Have school libraries changed along with other aspects of education?
I would certainly imagine that's the case. I have been in several public school libraries in the four years since I moved to Wimberley, and in the newer schools I see that an attempt has been made to provide plenty of materials, computers, etc. I've certainly not made a study of the situation.
But, as I think about the start of school, I also think about whether schools are going to continue to stress the importance of reading to gain knowledge, to widen one's perspective and to be entertained.
You might wonder that also. If so, here are some questions that you might want to ask your school principal as you get the kids back into the swing of things:
Theh come from the American Association of School Librarians, a division of the American Library Association:
My wish list for this library is not modest.
Just how immodest I learned last week when I read about the success the Windsor, Canada, library is having with printing up books.
That's right: The library has a way to print books.
It's called an Espresso machine.
So far, the library has produced 10,700 books in three years using the Espresso. So far this year, demand is way up -- 4,000 books printed so far.
Ninety-eight percent of those works are self-published.
What a dream: Have a way for patrons who have written books to have them published without hassle.
Oh ... but a pipe dream.
The Espresso costs $85,00!
Our first Wimberley Library Adult Spelling Bee is approaching, and we have several teams that are sponsored but are not, well, teams in the truest sense.
That is, they exist in name only and need spellers as participants. Each team is made up of three spellers.
If you sign up with us to be a team member, we will assign you to a team. On spelling bee day, you will get a free lunch and a guaranteed good time.
Contact me at the library if this sounds like something you would enjoy.
Better: Find a couple of friends and put together your own group to be sponsored by someone who will pay the entry fee.
Harper Lee's novel "Go Set a Watchman" didn't sit well with Peter Makin.
Peter is owner of an independent bookstore in Traverse City, Mich., and he recently broke with the galloping herd of critics and commentators over the value of this book that is supposed to be related in some semi-independent way to Lee's landmark book "To Kill a Mockingbird."
Peter told people who bought "Watchman" that he would refund their money.
According to Infodocket, he posted this comment at his website: "It is disappointing and frankly shameful to see our noble industry parade and celebrate this as 'Harper Lee's New Novel.' This is pure exploitation of both literary fans and a beloved American classic ... We therefore encourage you to view 'Go Set a Watchman' with intellectual curiosity and careful consideration; a rough beginning for a classic, but only that."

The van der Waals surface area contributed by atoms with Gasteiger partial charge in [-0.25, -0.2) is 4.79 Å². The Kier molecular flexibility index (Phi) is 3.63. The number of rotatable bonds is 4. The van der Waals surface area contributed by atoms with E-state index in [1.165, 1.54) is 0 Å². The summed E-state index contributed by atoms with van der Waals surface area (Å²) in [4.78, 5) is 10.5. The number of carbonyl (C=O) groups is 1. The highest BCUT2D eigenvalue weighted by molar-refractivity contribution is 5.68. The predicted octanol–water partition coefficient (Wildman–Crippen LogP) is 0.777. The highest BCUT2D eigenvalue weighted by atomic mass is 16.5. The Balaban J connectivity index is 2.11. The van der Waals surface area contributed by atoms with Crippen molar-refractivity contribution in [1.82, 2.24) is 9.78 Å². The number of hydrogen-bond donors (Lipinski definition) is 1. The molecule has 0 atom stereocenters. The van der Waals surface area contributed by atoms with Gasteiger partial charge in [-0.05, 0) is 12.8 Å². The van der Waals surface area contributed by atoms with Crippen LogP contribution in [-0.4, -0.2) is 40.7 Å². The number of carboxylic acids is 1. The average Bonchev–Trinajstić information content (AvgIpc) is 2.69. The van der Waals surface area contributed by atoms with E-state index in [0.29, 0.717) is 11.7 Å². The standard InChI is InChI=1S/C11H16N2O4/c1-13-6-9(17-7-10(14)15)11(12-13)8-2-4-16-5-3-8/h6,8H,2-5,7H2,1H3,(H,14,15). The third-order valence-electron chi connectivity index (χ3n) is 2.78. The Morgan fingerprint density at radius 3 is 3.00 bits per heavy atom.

I applaud Peter Makin for his courage.
But, I wonder if he might also take a look at a whole passel of books that are being churned out by publishers that are nothing more than hooey and hockum. For example, I just put aside two books that were highly touted, both works of nonfiction. One was about a guy who trained elephants during WWII in Burma. The other was about the development of character. The former was a strange foray into spiritual kinsmanship between animals and humans, something I consider ridiculous. The latter was just a republication and regurgitation of something the author had already written in his newspaper columns. Nothing new there.
Would Peter refund my money on those two items?
Peter doesn't have to; I checked him out of the library.
An increasing number of basic and simple programs are coming on the market to enable even very young children to build codes to run things like robots and to build animations, among other things.
The conventional wisdom seems to be that the kids will be all the better for learning to code and getting an early start on computing. Thus, it follows, society will be better off, as well, since some of these youngsters may grow up to be real nerds of the techie variety.
The latest issue of The Economist has a lengthy article about these kiddie programming guides, such as Scratch and KIBO and Blockly, and the author adopts a somewhat (and suitably) skeptical tone. He or she makes a very good point: Computers, which are in everything these days, are so plebian that it would be an absolute wonder if anyone cared how they work other than the select few in Silicon Valley and Austin who need to know.
An example, not taken from The Economist: Flight is so common and so taken for granted that very few people actually need to know how a 777 stays in the air. Everyone else doesn't care. And that's perfectly OK.
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